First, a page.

For those of you keeping score at home, the code at this state is in branch: blog/03-Simple-Views-Update in this repo: git@github.com:jima80525/KidTasks.git

Thanks for reading!

KidsTasks – Working on Models

This is part two in the KidsTasks series where we’re designing and implementing a django app to manage daily task lists for my kids. See part 1 for details on requirements and goals.

Model Design Revisited

As I started coding up the models and the corresponding admin pages for the design I presented in the last section it became clear that there were several bad assumptions and mistakes in that design. (I plan to write up a post about designs and their mutability in the coming weeks.)

The biggest conceptual problem I had was the difference between “python objects” and “django models”. Django models correspond to database tables and thus do not map easily to things like “I want a list of Tasks in my DayOfWeekSchedule”.

After building up a subset of the models described in part 1, I found that the CountedTask model wasn’t going to work the way I had envisioned. Creating it as a direct subclass of Task caused unexpected (initially, at least) behavior in that all CountedTasks were also Tasks and thus showed up in all lists where Tasks could be added. While this behavior makes sense, it doesn’t fit the model I was working toward. After blundering with a couple of other ideas, it finally occurred to me that the main problem was the fundamental design. If something seems really cumbersome to implement it might be pointing to a design error.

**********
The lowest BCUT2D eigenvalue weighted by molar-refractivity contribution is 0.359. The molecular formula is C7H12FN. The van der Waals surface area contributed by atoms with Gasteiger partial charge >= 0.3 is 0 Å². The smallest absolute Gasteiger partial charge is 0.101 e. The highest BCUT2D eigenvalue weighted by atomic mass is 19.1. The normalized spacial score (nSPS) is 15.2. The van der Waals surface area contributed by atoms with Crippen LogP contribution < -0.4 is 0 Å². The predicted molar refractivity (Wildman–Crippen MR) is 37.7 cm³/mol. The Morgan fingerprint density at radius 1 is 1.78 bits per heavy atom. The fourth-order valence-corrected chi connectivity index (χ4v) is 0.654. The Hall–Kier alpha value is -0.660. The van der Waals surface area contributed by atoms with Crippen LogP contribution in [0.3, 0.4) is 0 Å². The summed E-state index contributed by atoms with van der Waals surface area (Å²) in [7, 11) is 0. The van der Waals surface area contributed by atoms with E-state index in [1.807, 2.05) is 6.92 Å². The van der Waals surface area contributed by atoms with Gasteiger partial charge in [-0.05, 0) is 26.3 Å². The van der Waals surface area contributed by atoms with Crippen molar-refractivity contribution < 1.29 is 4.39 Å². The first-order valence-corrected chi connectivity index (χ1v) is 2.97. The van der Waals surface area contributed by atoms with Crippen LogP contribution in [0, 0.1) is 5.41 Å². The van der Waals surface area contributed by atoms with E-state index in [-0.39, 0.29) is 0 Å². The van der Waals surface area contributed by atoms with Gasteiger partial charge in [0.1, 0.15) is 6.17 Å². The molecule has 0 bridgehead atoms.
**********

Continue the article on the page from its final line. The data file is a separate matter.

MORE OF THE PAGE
Stepping back, it occurred to me that the idea of a “Counted” task was putting information at the wrong level. An individual task shouldn’t care if it’s one of many similar tasks in a Schedule, nor should it know how many there are. That information should be part of the Schedule models instead.

Changing this took more experimenting than I wanted, largely due to a mismatch in my thinking and how django models work. The key for working through this level of confusion was by trying to figure out how to add multiple Tasks of the same type to a Schedule. That led me to this Stack Overflow question which describes using an intermediate model to relate the two items. This does exactly what I’m looking for, allowing me to say that Kid1 needs to Practice Piano twice on Tuesdays without the need for a CountedTask model.

Changing this created problems for our current admin.py, however. I found ideas for how to clean that up here, which describes how to use inlines as part of the admin pages.